I’ve discovered that reading through old blog posts is like looking through old photos, it’s utterly self-loathing and a remarkable method of self-torture. And let me assure you, I truly looked like an unbearable greasy little tit during my youth. My stomach turns violently when I look through my photo albums. Of course, at the time, I thought I looked like a formidable force to be reckoned with. Ladies watch out. In reality, the only thing they needed to watch out for was the oozing, gooey hair-gel dripping from my glossy hair; it was a health hazard. It looked like 20 guys spunked over me. What was I thinking?
Point being, even if that illusive blog post does exist in the darkest depths of this cesspit, it probably needs burning to the ground and rebuilding. So if you’re a long time subscriber, forgive me if the following post sounds a little too familiar in parts.

Page contents:


My interest in this particular subject, ‘the length of a tenancy agreement’, was recently reignited after I caught a glimpse of a scuffle on Twitter, between someone that goes by the alias ‘Rent Rebel’ and some other veteran Landlord I’ve been following for some time now.
‘Rent Rebel’ was showing a particular passion for long-term tenancies and grilling the landlord for allegedly not offering them to her tenants (I have no idea how the drama started). From what I gathered, he felt landlords only give a shit about themselves, because not enough of us offer the security of long-term contracts to our tenants.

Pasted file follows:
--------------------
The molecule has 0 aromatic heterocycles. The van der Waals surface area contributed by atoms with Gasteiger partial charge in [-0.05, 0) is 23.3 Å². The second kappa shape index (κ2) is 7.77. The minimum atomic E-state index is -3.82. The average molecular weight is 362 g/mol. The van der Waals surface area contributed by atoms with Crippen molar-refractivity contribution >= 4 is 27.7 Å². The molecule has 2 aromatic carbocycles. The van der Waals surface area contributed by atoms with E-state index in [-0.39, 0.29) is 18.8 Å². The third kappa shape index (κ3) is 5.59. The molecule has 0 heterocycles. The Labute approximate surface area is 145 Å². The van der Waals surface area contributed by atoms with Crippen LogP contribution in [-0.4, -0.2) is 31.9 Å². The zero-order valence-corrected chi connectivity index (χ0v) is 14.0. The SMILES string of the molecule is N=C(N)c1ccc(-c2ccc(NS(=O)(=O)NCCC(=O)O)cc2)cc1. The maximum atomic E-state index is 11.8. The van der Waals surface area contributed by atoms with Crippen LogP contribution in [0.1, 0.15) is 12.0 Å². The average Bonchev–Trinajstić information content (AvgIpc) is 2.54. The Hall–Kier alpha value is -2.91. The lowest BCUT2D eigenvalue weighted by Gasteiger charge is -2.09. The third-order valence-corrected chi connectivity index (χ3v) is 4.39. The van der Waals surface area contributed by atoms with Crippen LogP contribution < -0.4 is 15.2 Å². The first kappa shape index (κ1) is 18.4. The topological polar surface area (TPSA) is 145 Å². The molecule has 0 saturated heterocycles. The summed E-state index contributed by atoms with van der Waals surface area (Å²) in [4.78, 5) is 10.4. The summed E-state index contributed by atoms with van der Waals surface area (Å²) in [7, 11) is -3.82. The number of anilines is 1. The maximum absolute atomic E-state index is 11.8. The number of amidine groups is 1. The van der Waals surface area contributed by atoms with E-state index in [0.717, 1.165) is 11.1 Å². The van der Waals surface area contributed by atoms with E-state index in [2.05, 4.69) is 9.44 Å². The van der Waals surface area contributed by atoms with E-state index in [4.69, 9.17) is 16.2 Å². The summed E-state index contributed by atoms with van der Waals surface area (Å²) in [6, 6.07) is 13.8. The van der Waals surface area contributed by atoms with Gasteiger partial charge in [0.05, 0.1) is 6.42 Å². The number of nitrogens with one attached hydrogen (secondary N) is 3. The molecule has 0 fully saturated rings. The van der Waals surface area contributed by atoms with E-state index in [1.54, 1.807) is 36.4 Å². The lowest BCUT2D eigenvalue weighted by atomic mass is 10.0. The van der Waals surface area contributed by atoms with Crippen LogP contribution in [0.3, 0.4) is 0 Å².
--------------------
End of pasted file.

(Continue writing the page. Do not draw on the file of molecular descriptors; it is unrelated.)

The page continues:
Of course, any chimp with a brain the size of a toenail will know that’s not really the reason why landlords don’t offer long-term tenancies. In his defence though, I think he’s some kind of ‘Tenants Right Activist’, so he’s only naturally going to be deluded and incapable of being objective.
Should long-term tenancies be mandatory? If you ask me, no, because that’s the dumbest shit I’ve ever heard.
What if I only want to rent my house out for a year? What about those tenants that only want to rent temporarily? Would those popular and required markets suddenly close and/or become extremely limited?
Let’s not forget, my mate Ed Miliband was proposing to introduce mandatory 3 year tenancies as part of Labour’s pledge in 2015… and they lost. Oh well.
Ok, anyways, onto the core question, and I’m sure it’s a question all new landlords will ask themselves at some point, how long should the fixed-term of a tenancy agreement be? What’s the most sensible length? I’m going to give my thoughts, but I’m going to answer the question by explaining why long-term tenancies are generally a pile of shit and why they should be avoided like a steaming barrel of rat piss.